SIP or lumpsum: What’s the best way to invest in ELSS

Investing in Equity Linked Savings Schemes (ELSS) is a smart way for Indian investors to grow their wealth and enjoy tax benefits under Section 80C of the Income Tax Act. ELSS funds offer the dual advantage of capital appreciation and tax savings.

However, when investing in ELSS, you may face a crucial decision: Have you considered whether a lumpsum investment or a systematic investment plan (SIP) would be the better choice for you?

Understanding ELSS tax benefits

Understanding ELSS tax benefits is crucial before diving into the SIP vs lumpsum debate. Under Section 80C of the Income Tax Act, investments in ELSS up to ₹1.5 lakh are eligible for a tax deduction. This means the amount you invest in ELSS can be subtracted from your taxable income, potentially reducing your tax liability.

Let’s explore the two investment methods, SIP and Lumpsum, to determine which suits your financial goals and risk tolerance better.

Choosing between SIP and lumpsum ELSS investment

When it comes to choosing between SIP (Systematic Investment Plan) and lumpsum investment, there are several key factors to consider:


SIP: SIP investments are characterised by regular contributions over time. This approach uses rupee cost averaging – buying more units when the market is down and lesser units when it’s up. Over the long term, this could lead to more stable and consistent returns. SIP investments are well-suited for investors who prefer a disciplined and gradual approach to wealth creation.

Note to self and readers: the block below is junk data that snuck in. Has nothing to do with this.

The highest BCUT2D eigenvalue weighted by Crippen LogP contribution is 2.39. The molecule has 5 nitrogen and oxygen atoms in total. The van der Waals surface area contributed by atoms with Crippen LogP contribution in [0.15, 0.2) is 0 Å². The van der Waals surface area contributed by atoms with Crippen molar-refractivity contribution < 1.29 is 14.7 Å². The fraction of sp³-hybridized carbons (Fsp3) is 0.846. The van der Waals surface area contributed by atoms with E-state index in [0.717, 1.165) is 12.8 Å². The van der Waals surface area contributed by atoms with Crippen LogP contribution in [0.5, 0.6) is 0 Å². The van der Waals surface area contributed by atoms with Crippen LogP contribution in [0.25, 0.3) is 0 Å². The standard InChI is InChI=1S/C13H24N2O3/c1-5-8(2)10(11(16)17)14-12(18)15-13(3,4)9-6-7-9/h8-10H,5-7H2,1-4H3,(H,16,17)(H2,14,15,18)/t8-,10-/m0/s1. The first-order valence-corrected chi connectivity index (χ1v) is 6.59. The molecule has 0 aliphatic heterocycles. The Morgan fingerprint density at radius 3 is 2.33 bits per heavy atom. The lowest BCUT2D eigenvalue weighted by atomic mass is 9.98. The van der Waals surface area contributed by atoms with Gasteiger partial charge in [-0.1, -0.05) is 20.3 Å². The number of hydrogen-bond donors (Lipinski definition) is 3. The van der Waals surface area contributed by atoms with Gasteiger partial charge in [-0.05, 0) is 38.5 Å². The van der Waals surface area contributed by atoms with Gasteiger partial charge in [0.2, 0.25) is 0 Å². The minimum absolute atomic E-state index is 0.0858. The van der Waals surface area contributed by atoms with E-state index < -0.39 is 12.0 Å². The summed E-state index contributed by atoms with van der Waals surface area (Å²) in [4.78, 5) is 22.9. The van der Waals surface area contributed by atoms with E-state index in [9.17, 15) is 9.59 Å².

Lumpsum: Lumpsum investments involve a single, substantial amount invested upfront. This approach can generate higher returns if the market performs well immediately after your investment. However, it also carries a higher risk because your entire investment is exposed to market fluctuations from day one.

Risk appetite:

SIP: SIP is generally considered less risky than lumpsum investments. Regular investments spread the risk over time, reducing the impact of market volatility. It’s suitable for investors with a lower risk appetite or who prefer a more conservative wealth-building approach.

Lumpsum: Lumpsum investments are riskier because they simultaneously expose your entire investment to market conditions. You could lose a lot of money if the market crashes soon after you invest your lump sum. This approach is better suited for investors with a higher risk tolerance comfortable with short-term market fluctuations.

Lock-in period:

SIP: SIP investments in mutual funds, including Equity Linked Saving Schemes (ELSS), do not have a separate lock-in period. However, each SIP instalment is considered a particular investment, and the three-year lock-in period for ELSS applies individually to each instalment. This means that you can redeem your initial SIP instalment after three years without any penalties.

Lumpsum: Lumpsum investments in ELSS also come with a lock-in period of three years for each investment. This lock-in period is calculated from the date of the individual lumpsum investments. It’s important to note that you can’t redeem any part of your lumpsum investment until the completion of the lock-in period.

To wrap up

SIP and lump sum investments in ELSS have their merits, and the choice depends on your financial situation and goals. Use an ELSS calculator to analyse each approach’s potential returns and tax benefits. Making an informed decision can maximise tax benefits and wealth creation through ELSS.